• Average property tax rate in Colorado: 0.6 percent
  • State sales tax rate in Colorado: 2.9 percent

As part of southern Colorado’s high desert, Pueblo’s winters are milder than many of the other large cities in the state. Pueblo hosts the Colorado State Fair each year, which features a rodeo and major concerts (The Oak Ridge Boys and Lynyrd Skynyrd visited in 2013). If Pueblo’s name sounds oddly familiar, it could be because it hosts the Federal Citizen Information Center, which for more than 30 years has produced public service announcements that invite citizens to write for information to “Pueblo, Colorado, 81009.”

No. 5: Wichita Falls, Texas

  • Cost of living: 86.4 percent of the national average
  • Median home value: $87,273
  • Average state income tax rate in Texas: No state income tax
  • Average property tax rate in Texas: 1.81 percent
  • State sales tax rate in Texas: 6.25 percent

As the home of Sheppard Air Force Base, Wichita Falls has strong links to the U.S. military, with nearly 10 percent of the city’s population of 103,931 employed in the armed forces. Only retirees who favor a warm climate should consider Wichita Falls — on average, the temperature reaches or exceeds 90 degrees about 100 days of each year, and days in excess of 100 degrees have occurred as early as March and as late as October.

No. 4. Fayetteville, Ark.

  • Cost of living: 86.0 percent of the national average
  • Median home value: $161,824
  • Average state income tax rate in Arkansas: 4.08 percent
  • Average property tax rate in Arkansas: 0.52 percent
  • State sales tax rate in Arkansas: 6 percent

Fayetteville is a college town, hosting the University of Arkansas, the state’s largest university and home of the Arkansas Razorbacks. Perhaps not surprisingly, about 44 percent of Fayetteville’s residents have at least a bachelor’s degree — roughly twice the national average. The climate in Fayetteville is generally mild, and grilled-food enthusiasts may want to note the city’s No. 8 placing on Livability’s 2012 list of the best cities for barbecue.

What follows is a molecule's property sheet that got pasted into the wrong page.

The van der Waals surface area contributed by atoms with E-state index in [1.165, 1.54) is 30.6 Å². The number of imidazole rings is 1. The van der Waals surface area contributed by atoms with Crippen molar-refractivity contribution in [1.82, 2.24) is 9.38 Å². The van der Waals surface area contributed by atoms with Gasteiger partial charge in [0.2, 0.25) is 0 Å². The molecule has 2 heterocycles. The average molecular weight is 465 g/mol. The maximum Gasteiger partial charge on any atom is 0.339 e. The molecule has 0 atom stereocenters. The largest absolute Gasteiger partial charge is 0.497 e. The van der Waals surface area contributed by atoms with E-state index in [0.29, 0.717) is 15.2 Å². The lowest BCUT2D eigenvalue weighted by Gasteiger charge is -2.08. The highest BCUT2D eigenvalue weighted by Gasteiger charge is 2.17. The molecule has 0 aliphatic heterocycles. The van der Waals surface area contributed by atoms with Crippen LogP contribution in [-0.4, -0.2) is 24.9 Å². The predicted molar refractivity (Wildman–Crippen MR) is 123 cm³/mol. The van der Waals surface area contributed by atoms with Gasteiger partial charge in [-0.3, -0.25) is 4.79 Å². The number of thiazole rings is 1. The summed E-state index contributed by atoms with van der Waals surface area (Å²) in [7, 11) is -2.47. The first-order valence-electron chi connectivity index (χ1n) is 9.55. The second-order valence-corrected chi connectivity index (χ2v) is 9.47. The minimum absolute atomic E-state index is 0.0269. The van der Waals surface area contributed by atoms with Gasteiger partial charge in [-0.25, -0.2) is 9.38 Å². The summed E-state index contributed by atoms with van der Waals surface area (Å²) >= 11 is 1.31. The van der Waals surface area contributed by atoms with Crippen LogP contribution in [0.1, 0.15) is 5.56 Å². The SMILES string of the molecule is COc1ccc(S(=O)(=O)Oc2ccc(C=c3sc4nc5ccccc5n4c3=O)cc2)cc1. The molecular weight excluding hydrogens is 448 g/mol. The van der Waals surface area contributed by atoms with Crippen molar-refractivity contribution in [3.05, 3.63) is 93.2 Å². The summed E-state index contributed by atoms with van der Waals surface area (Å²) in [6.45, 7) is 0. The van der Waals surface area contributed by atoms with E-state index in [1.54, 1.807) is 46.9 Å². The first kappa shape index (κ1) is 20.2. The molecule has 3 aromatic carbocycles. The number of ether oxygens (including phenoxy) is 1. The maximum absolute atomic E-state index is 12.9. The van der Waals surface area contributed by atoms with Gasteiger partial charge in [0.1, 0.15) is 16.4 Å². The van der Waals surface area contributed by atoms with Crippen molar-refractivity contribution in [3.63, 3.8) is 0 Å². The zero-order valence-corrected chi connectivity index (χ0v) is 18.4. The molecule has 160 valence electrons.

No. 3. Norman, Okla.

  • Cost of living: 85.6 percent of the national average
  • Median home value: $143,316
  • Average state income tax in Oklahoma: 3 percent
  • Average property tax rate in Oklahoma: 0.74 percent
  • State sales tax rate in Oklahoma: 4.5 percent

As yet another college city — Norman is home to the University of Oklahoma, which has more than 30,000 students and more than 2,700 full-time faculty members — much of Norman’s population is involved in post-secondary education. While Norman’s violent crime rate is below the national median, other dangers definitely exist: The city resides in Tornado Alley, the most tornado-prone area in the U.S.

No. 2: McAllen, Texas

  • Cost of living: 85.4 percent of the national average
  • Median home value: $97,420
  • Average state income tax rate in Texas: No state income tax
  • Average property tax rate in Texas: 1.81 percent
  • State sales tax rate in Texas: 6.25 percent

While McAllen’s cost of living is low, its poverty rate is high. In fact, it was the highest in the nation for metro areas in 2011, reaching 37.7 percent, according to the U.S. Census Bureau. McAllen is just across the Rio Grande River from the Mexican city of Reynosa, making cross-border commerce a prominent feature of McAllen’s economy. McAllen’s property crime rate is above the U.S. median, but its violent crime rate is only about one-half of the national figure.

No. 1: Harlingen, Texas

  • Cost of living: 81.8 percent of the national average
  • Median home value: $73,270
  • Average state income tax rate in Texas: No state income tax
  • Average property tax rate in Texas: 1.81 percent
  • State sales tax rate in Texas: 6.25 percent

With a cost of living roughly four-fifths of the nation’s average — as well as no state income tax — Harlingen sits firmly atop this list of low-cost cities. Located about 35 miles from McAllen, Harlingen also struggles with a high poverty rate, and its violent and property crime rates are above the national medians. But its attractions include the World Birding Center — this part of Texas enjoys a unique variety of feathered wildlife — as well as the

[Check Your Credit: Don’t Guess. Know.® Get your free credit report and score. No credit card required.

 

Harlingen Arts & Heritage Museum and the Harlingen Performing Arts Theatre.

Related articles: